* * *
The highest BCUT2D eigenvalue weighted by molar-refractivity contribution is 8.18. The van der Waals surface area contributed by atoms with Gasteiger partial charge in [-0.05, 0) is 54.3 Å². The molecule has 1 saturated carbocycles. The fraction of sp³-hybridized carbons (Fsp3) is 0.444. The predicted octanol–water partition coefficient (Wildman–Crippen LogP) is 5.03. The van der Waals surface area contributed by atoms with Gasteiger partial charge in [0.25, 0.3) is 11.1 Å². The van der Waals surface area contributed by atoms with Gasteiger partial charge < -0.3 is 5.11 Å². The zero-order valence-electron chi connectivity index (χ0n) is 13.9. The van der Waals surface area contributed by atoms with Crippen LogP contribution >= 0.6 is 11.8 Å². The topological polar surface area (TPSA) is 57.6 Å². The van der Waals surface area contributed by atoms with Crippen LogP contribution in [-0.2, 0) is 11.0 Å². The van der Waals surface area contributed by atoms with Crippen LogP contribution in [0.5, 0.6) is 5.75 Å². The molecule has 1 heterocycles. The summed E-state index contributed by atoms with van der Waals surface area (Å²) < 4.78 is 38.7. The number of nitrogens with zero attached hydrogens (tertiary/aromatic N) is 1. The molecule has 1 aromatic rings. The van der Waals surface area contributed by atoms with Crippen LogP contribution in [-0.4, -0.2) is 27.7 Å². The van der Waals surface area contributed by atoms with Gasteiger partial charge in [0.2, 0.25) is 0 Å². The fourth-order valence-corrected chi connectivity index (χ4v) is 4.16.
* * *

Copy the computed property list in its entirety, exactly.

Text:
The highest BCUT2D eigenvalue weighted by molar-refractivity contribution is 8.18. The van der Waals surface area contributed by atoms with Gasteiger partial charge in [-0.05, 0) is 54.3 Å². The molecule has 1 saturated carbocycles. The fraction of sp³-hybridized carbons (Fsp3) is 0.444. The predicted octanol–water partition coefficient (Wildman–Crippen LogP) is 5.03. The van der Waals surface area contributed by atoms with Gasteiger partial charge in [0.25, 0.3) is 11.1 Å². The van der Waals surface area contributed by atoms with Gasteiger partial charge < -0.3 is 5.11 Å². The zero-order valence-electron chi connectivity index (χ0n) is 13.9. The van der Waals surface area contributed by atoms with Crippen LogP contribution >= 0.6 is 11.8 Å². The topological polar surface area (TPSA) is 57.6 Å². The van der Waals surface area contributed by atoms with Crippen LogP contribution in [-0.2, 0) is 11.0 Å². The van der Waals surface area contributed by atoms with Crippen LogP contribution in [0.5, 0.6) is 5.75 Å². The molecule has 1 heterocycles. The summed E-state index contributed by atoms with van der Waals surface area (Å²) < 4.78 is 38.7. The number of nitrogens with zero attached hydrogens (tertiary/aromatic N) is 1. The molecule has 1 aromatic rings. The van der Waals surface area contributed by atoms with Crippen LogP contribution in [-0.4, -0.2) is 27.7 Å². The van der Waals surface area contributed by atoms with Gasteiger partial charge in [0.2, 0.25) is 0 Å². The fourth-order valence-corrected chi connectivity index (χ4v) is 4.16.